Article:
Panto: What can flawed fairytales and folklore teach children and adults in modern times?
As panto season kicks in, Deirdre Sullivan looks at what flawed traditional stories and folklore can teach children and adults in modern times
Fairy tales and folklore contain multitudes, and there is no shortage of powerful women hidden in the background. But the ones we are all familiar with, it has to be said, are not without their problems.
As panto season approaches, let's take a look at a few traditional fairy tales and consider what lessons they can teach children - and adults - for the world we live in now.
Charles Perrault's classic tale will be staged in the Tivoli this year, but it's also been in the news recently for other reasons. In the UK, a mother called for it to be withdrawn from her six-year-old son's primary school because it promotes "inappropriate" sexual behaviour, but said that the story should be used to start conversations about consent with older children in the classroom.
I feel quite sorry for poor Aurora, cursed by a spinning wheel to sleep until a prince delivers that non-consensual coma shift. But it's an interesting story about how we can't avoid our fate. The spinning wheel could be read as representing domestic labour, which, even now, is largely done by women.
I think a good modern message to take from Sleeping Beauty is you don't have to do it all. Stop spinning, if you can. Have a nap. But maybe lock the door first?
Jack and the Beanstalk
This traditional tale of a young boy who sells his cow for some magic beans and then goes robbing giants has been reworked by the Olympia this year into Polly and the Beanstalk.
Playing Polly will be Rory Cowan who has stepped into the role as a result of Al Porter, much like the Jack of the fairy tale, being allegedly too interested in grabbing other people's stuff, whether they like it or not.
I think Jack's poor mother is the real hero of the story, putting up with his nonsense while presumably raising him on her own. The happily-ever-after of it all is that Jack kills the giant by cutting down the beanstalk, then lives like a king with his mam on the fruits of his crimes.
The lesson from this? Make sure you have a burglar alarm, even if you live up in the clouds. And consider going vegan. Jack got more from that beanstalk than he ever did from the poor cow, after all.
Beauty and the Beast
Both Galway's Town Hall Theatre and Dublin's Helix offer adaptations of the French fairy tale, and it is one of my favourites, despite the Stockholm Syndrome. Love can look beyond crimes - and even beyond species itself - provided it's still heterosexual and the dude is burly and rich enough to keep you in the manner to which you became accustomed when he imprisoned you in his castle. So much better than Gaston, am I right?
Beauty takes responsibility for her father's sins and sacrifices her freedom to save his life. After some time in the castle, she makes like a half-heard John Lennon lyric and gives Beast a chance. They fall in love (in fairness, he is the only thing resembling a human man in the castle and no young woman wants to snog a candlestick, no matter how sexually-charged it is) and eventually a happily-ever-after happens. At least until the revolution comes.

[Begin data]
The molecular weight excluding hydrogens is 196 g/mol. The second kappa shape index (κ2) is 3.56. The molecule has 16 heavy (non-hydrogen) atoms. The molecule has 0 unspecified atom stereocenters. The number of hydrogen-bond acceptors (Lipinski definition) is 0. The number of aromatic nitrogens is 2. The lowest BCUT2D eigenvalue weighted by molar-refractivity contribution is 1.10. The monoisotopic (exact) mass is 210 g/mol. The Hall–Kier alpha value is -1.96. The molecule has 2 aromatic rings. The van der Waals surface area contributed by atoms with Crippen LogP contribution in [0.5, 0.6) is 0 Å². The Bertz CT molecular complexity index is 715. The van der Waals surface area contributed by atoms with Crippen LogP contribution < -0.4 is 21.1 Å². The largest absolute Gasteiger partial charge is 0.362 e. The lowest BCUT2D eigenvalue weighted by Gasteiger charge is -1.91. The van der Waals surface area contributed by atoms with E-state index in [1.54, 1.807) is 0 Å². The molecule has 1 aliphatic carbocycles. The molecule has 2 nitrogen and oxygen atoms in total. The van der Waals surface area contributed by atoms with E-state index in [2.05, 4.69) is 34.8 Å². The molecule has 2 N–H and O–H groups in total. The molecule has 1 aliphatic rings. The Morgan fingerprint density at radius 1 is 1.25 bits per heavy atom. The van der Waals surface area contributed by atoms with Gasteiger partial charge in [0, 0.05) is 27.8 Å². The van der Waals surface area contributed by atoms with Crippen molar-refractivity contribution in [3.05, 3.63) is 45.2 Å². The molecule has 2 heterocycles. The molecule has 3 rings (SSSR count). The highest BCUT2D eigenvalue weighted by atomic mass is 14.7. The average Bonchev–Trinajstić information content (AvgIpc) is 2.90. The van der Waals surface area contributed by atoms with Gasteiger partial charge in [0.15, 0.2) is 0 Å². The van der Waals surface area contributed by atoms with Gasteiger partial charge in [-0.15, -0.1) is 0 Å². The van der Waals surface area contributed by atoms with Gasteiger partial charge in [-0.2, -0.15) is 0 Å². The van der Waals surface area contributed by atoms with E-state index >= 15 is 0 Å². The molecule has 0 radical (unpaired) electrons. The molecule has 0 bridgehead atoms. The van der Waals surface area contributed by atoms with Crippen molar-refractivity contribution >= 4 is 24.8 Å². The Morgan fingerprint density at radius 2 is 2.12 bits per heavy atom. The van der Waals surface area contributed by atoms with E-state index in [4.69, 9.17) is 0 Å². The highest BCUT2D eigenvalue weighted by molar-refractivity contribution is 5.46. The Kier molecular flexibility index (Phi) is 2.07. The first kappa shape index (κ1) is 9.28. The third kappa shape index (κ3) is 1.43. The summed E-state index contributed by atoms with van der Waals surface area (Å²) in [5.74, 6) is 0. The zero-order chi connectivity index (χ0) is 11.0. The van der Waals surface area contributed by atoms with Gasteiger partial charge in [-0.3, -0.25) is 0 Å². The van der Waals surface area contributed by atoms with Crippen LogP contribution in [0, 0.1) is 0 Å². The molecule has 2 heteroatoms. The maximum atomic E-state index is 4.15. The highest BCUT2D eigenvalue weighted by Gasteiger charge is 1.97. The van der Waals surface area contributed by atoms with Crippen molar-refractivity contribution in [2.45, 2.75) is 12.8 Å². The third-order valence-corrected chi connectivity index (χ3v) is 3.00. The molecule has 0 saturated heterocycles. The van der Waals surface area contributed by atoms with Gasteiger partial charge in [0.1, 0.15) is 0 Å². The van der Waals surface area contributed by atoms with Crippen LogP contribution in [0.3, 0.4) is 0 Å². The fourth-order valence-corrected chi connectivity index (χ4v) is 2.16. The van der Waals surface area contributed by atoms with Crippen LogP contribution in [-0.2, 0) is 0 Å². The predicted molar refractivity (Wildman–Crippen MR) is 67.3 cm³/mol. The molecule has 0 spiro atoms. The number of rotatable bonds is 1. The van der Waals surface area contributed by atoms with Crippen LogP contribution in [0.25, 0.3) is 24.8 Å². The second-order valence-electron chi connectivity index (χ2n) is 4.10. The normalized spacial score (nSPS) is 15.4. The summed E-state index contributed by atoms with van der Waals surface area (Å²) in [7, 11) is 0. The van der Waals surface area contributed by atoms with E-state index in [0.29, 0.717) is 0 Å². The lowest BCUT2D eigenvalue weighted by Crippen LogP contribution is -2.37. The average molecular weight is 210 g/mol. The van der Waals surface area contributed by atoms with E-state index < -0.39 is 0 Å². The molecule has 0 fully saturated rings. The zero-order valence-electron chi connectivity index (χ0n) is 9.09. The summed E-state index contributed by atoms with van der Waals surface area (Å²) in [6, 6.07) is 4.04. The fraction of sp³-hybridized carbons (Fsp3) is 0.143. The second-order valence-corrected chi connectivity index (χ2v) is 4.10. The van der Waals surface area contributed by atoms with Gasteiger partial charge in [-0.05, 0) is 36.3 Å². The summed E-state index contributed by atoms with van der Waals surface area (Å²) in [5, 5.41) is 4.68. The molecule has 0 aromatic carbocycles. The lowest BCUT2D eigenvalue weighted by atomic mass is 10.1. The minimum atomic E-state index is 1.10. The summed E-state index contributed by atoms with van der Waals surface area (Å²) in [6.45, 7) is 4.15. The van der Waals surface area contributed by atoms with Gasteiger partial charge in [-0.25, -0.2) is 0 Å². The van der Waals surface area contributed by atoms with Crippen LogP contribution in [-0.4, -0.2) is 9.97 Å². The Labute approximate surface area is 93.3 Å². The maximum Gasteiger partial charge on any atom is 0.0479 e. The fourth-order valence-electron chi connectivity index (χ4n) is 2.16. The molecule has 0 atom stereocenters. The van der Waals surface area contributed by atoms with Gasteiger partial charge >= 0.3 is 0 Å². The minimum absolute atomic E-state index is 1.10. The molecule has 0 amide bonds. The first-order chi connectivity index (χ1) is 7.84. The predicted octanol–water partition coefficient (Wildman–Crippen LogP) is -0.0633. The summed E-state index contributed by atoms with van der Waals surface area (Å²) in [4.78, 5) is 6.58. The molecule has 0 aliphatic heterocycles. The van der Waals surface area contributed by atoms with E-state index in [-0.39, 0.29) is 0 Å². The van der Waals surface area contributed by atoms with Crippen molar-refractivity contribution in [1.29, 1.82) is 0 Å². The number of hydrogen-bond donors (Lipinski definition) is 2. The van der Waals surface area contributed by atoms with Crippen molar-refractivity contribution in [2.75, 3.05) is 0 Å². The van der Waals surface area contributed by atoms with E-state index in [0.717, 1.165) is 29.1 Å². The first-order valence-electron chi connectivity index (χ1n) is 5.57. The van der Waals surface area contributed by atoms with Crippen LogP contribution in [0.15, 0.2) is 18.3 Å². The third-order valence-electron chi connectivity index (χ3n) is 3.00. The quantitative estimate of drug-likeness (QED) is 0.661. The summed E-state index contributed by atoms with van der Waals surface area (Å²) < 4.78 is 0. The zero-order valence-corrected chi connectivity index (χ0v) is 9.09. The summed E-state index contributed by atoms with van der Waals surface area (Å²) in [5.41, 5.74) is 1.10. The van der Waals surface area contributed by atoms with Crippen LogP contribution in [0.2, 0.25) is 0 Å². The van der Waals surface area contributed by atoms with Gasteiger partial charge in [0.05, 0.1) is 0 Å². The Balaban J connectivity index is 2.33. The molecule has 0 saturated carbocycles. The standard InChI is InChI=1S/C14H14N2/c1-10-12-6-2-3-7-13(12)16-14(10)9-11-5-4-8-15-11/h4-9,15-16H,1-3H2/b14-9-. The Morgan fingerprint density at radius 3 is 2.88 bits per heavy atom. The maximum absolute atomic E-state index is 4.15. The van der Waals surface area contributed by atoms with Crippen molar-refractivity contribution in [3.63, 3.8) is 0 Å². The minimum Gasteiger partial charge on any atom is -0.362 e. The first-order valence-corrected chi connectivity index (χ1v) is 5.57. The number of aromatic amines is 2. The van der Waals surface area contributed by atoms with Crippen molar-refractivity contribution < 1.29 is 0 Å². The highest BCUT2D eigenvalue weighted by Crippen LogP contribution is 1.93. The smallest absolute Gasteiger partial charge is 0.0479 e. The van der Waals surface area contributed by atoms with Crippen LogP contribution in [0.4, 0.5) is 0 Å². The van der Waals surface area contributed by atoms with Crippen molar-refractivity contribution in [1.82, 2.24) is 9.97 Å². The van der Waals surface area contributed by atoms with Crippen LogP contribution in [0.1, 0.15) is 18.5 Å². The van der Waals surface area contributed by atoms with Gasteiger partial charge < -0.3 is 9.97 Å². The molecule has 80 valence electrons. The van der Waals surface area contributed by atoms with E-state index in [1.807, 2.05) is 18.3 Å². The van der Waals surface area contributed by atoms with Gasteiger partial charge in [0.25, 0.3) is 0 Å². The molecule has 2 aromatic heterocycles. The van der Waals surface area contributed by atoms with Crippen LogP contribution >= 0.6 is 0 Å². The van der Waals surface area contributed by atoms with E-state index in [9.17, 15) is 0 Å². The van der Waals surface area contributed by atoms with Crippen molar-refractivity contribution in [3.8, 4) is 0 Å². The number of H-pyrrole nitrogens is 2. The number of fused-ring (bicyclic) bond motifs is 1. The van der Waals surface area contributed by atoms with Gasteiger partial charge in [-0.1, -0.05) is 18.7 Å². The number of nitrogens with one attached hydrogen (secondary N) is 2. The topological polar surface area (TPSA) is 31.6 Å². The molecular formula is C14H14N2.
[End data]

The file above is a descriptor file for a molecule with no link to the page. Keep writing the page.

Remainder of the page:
In the original fairy tale, Belle has older sisters, but they only love themselves and are always mean to her because of how good and kind she is. A lot of wicked women in fairy tales are characterised as vain creatures because you're supposed to be naturally beautiful, not to work at it like some sort of sordid painted lady. No man-bear-yoke will ever give you a library if you've notions, for goodness' sake.
Rapunzel is coming up at the Gaiety. Rapunzel always felt a little Irish to me because of the round tower and woman in black robes stealing your baby.
In the original Brothers Grimm fairy tale, climbing up her hair wasn't all the prince got up to, and the witch discovered Rapunzel's secret when her pregnant stomach began to push at her waistband (in spite of living in a tower for all of her life, Rapunzel is always depicted as thin - she must have some metabolism on her).
Unplanned teenage pregnancies do have a way of making your parents mad at your boyfriend, which Rapunzel learns when her witch mother cuts off her hair and tricks the prince into climbing up the braid so she can blind him. All's well that ends well and when the lovers reunite, they find out that true love is the best eye surgery you can have.
Rapunzel teaches us that consent is sexy (he always asks her to let down her hair, even though he could have bought a really big ladder with all his prince money, fair play to him) and that bench-pressing a witch with your big plait a few times a day for your whole life is a killer work-out.
In this world where happily-ever-afters seem further and further away for so many of us, there's something to be said for escaping into the stories of your childhood, seeing their flaws and loving them anyway.
There's a comfort and a power to fairy tales and the fact they've survived for so long is testament to how much we share with those who came before us. The way we tell the stories may change as the world does around us, but something in the core of them, of us, still stays the same... and always will.
Tangleweed and Brine (Little Island, €15.99) by Deirdre Sullivan has been shortlisted for Young Adult Book of the Year and Best Irish Published Book of the Year at the Bord Gáis Energy Irish Book Awards 2017. The winners will be announced tonight, and the event will be broadcast tomorrow at 9.30pm on RTÉ One.